OGJ Senior Writer
HOUSTON, June 30 -- The forefront crude contract fell 3% June 29, its biggest drop since June 4, while the new front-month natural gas unit tumbled 3.9% on the New York market.
“Slumping consumer confidence in the US and China's slowest growth rate in 5 months sent investors running for the hills (and the dollar), with commodities and equities on the losing end,” said analysts in the Houston office of Raymond James & Associates Inc. “Energy stocks unsurprisingly underperformed the market.”
However, BP PLC’s corporate shares outperformed the market and were expected to continue to climb June 30 on market speculation of a potential takeover of that company by ExxonMobil Corp. “We don't completely rule out such a scenario,” said Raymond James analysts. “But we see two big hurdles: 1. antitrust concerns due to refining concentration, and 2. the challenge of immunizing the buyer from BP's legal liabilities [related to the Macondo blowout in the deepwater Gulf of Mexico and other mishaps].”
They reported the US Department of Justice sent letters to BP, Anadarko Petroleum Corp., a partner in the Macondo well; Transocean Ltd., which drilled the well; and Halliburton Co., which was doing the cementing program at the time of the blowout, seeking 30 days notice before distributions, sales, restructuring, or acquisitions to be sure the companies don't deplete assets that could be used to satisfy a judgment against them. The letters also requested monthly financial statements, credit and loan agreements, and assessments of financial condition.
Meanwhile, the National Hurricane Center in Miami upgraded Tropical Storm Alex to a Category 1 hurricane. The storm is expected to make landfall in South Texas or northern Mexico by early July 1, possibly having strengthened to Category 2. The center said Alex is the first June hurricane to form in the Atlantic since 1995, the same year that Hurricane Katrina and Hurricane Rita devastated the Gulf Coast in late August and early September, respectively.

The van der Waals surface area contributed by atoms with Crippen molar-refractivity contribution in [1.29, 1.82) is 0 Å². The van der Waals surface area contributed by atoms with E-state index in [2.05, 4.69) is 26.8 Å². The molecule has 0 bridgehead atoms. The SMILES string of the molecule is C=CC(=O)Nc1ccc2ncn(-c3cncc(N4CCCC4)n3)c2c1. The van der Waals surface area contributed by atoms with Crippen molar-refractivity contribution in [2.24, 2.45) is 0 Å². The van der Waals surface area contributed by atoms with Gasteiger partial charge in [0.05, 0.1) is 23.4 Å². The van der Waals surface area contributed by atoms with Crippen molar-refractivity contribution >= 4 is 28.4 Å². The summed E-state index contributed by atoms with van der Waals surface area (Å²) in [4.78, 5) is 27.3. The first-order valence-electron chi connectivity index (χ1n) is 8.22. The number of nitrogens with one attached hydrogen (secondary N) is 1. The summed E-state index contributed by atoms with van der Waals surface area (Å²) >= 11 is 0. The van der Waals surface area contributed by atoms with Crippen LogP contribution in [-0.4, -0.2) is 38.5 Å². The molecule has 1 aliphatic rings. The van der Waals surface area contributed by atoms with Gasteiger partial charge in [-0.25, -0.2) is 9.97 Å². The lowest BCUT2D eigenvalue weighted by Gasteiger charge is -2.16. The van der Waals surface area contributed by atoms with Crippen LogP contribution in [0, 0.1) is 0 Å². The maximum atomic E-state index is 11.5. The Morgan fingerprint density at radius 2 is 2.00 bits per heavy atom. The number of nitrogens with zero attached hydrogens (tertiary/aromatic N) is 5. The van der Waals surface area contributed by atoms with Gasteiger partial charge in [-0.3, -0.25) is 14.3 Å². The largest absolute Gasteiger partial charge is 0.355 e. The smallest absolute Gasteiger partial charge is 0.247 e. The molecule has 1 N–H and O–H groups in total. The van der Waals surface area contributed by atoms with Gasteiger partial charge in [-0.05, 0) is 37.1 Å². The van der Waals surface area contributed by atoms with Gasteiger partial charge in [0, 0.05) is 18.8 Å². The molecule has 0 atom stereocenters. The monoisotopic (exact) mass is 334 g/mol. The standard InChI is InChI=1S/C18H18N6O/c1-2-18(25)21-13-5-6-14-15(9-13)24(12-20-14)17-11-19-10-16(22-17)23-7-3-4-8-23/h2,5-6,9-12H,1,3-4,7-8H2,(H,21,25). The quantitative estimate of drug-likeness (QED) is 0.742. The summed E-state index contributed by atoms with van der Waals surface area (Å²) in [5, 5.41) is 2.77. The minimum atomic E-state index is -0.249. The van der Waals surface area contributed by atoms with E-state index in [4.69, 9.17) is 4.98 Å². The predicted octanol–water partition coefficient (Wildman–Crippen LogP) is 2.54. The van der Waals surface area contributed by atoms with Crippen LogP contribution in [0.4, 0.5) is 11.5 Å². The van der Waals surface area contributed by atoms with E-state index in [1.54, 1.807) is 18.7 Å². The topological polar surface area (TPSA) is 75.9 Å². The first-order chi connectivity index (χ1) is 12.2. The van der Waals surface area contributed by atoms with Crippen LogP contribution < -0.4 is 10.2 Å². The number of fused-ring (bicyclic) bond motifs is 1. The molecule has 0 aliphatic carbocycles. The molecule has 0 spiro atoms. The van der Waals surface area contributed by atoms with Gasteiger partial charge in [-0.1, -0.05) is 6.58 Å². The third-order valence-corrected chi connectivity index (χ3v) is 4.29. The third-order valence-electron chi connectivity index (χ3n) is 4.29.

In other news, the private Consumer Conference Board said its June Consumer Confidence index tumbled 10 points to 52.9 due to public uncertainty about the economy.
The Energy Information Administration reported June 30 commercial US inventories of crude dropped 2 million bbl to 363.1 million bbl in the week ended June 25, twice as much as the Wall Street consensus. Gasoline stocks gained 500,000 bbl to 218.1 million bbl vs. expectations of a 400,000 bbl draw. Distillate fuel inventories climbed 2.5 million barrels to 159.4 million bbl, exceeding Wall Street’s outlook for a 1 million bbl gain.
The American Petroleum Institute earlier reported a drop of 3.4 million bbl of crude stocks to 359 million bbl. Gasoline inventories fell 908,000 bbl to 220.3 million bbl, API said, while distillate stocks shot up 3.98 million bbl to 158.7 million bbl.
Imports of crude into the US fell 631,000 b/d to 9.5 million b/d last week, EIA said. In the 4 weeks through June 25, crude imports averaged 9.7 million b/d, 543,000 b/d above the comparable period a year ago. The input of crude into US refineries dropped 98,000 b/d to 15.1 million b/d, however, with units operating at 88.4% of capacity last week. Nonetheless, EIA reported gasoline production increased to 9.4 million b/d, and distillate fuel production increased to 4.4 million b/d.
The August contract for benchmark US light, sweet crudes continued its decline, dropping $2.31 to $75.94/bbl June 30 on the New York Mercantile Exchange. The August contract fell $2.33 to $76.57/bbl. On the US spot market, West Texas Intermediate at Cushing, Okla., was down $2.31 to $75.94/bbl. Heating oil for July delivery lost 7.2¢ to $2.02 gal on NYMEX. Reformulated blend stock for oxygenate blending for the same month decreased 6.56¢ to $2.07/gal.
The new front-month August contract for natural gas fell 18.5¢ to $4.55/MMbtu on NYMEX. On the US spot market, gas at Henry Hub, La., dropped 16¢ to $4.68/MMbtu.
In London, the August IPE contract for North Sea Brent lost $2.15 to $75.44/bbl. Gas oil for July fell $19.75 to $650.75/tonne.
The average price for the Organization of Petroleum Exporting Countries’ basket of 12 benchmark crudes was down $2.11 to $72.69/bbl.
Contact Sam Fletcher at firstname.lastname@example.org.